Agricultural producers should expect to see cuts to many federal farm programs as the next farm bill is debated in Washington, according to Joe Outlaw, AgriLife Extension economist and co-director of the Agricultural and Food Policy Center at Texas A&M University. Outlaw was quick to the point when addressing attendees at the 2010 Texas Plant Protection Conference in Bryan.
"There’s going to be a whole lot of looking to cut money out of what can be cut and agriculture is going to be cut," Outlaw told attendees.
About 1/4 of 1% of the federal budget goes to funding agriculture, Outlaw says.
What won’t be cut in a "year like this one" are nutrition programs, which account for about 75% of agriculture’s federal budget. Bulls-eye programs likely to be targeted for cuts include crop insurance as well as conservation and commodity programs, he says.
"When you break it all down, the main bull's-eye is on the $5 billion in direct commodity payments. Nobody wants to cut conservation or crop insurance but they have in the past and will continue to be under budget-cutting pressure."
Outlaw says it's too soon to speculate on what will be the next "piece of ag-oriented legislation."
"You can't do much in terms of a farm bill next year until they tell us how much they are going to cut out of agriculture," he says. "No question, we’re going to have less money. The question is with what you have left: Do you want to leave it as it is or do you want a different type of safety net?"
In addition to the threat of budget cuts, there are currently 37 farm bill programs equaling approximately $9.8 billion that do not have any funding after the 2008 farm bill expires.
"If we are going to have any of these programs, which include the disaster program in the next bill, there will have to be cuts to other programs to provide the funding," Outlaw says.
Overall, he says "all signs point to less of a safety net, regardless."
"There’s no way I can put a positive spin on what’s coming out of Washington," Outlaw says.
The cuts could also pressure lending.
"You don’t take less money and make everybody better off," he says. "This is real life – they are going to make cuts. No question about it."
Meanwhile, Jerry Hatfield, laboratory director and supervisory plant physiologist with the USDA-Agricultural Research Service, discussed ongoing research efforts in studying current climate change patterns. He says farmers and ranchers should plan for more fluctuations of extreme dry to wet weather patterns in the future.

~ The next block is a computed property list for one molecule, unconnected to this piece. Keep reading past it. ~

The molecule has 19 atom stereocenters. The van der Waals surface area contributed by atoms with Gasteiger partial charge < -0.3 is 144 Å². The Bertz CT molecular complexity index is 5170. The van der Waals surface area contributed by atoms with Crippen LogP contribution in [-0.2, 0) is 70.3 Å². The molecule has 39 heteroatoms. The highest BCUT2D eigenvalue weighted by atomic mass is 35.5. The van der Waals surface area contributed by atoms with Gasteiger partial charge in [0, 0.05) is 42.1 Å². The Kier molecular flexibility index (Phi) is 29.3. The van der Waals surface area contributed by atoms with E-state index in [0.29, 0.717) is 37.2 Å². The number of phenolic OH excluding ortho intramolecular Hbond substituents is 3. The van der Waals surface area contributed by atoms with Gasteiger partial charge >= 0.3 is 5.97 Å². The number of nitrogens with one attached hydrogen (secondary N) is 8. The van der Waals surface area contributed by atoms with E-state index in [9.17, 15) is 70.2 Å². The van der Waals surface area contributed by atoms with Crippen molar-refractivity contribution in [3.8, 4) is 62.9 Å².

"We will see an increase variance in precipitation in which we’re going to be experiencing longer periods of dry weather interspersed by longer periods of wet (weather)," he says. "It’s going to be a real challenge for agriculture on how to cope with this as we put together this puzzle."
Aside from increases in the amount of carbon dioxide released into the atmosphere and temperature changes, there also has been an increase in water vapor.
"We’ve become much more humid and that's also affected temperatures," he says.
He says nighttime temperatures have been overlooked when studying the changes in the atmosphere. "These increases in mean temperatures are due mostly to nighttime temperatures than daytime temperatures. In the last 20 years, increased nighttime temperatures changed very dramatically."
Another area that hasn't been addressed in examining the effects of climate change has been plant physiology and nighttime temperatures, he said.
"It's one of the pieces of the puzzle that has been overlooked. We tend to look from a climatic view and not a plant physiological view."
Higher nighttime temperatures will affect reproductive development "because of the sensitivity of pollen survival to temperature."
"Increases in nighttime temperatures will have a large impact on both vegetative and reproductive growth," he says. "Yields will be impacted because of shortened reproductive periods. Occurrences of higher temperatures will cause faster phonological development."
Hatfield noted a few indirect impacts of climate change, which include more weed infestations. "Weeds love CO2 (carbon dioxide) even more and they are showing positive response to rising CO2 concentrations," he said.
Insects and diseases also increase with more favorable environments over the winter and more humid conditions during the growing season, Hatfield said.
"Climate change will affect agriculture," he says. "Agriculture has adapted to climate change in the past and will again in response to long-term trends. These are some major challenges. These aren’t meant to scare you, it's how we adapt to these scenarios. We need to figure out how to build some resilience in our cropping systems to handle that."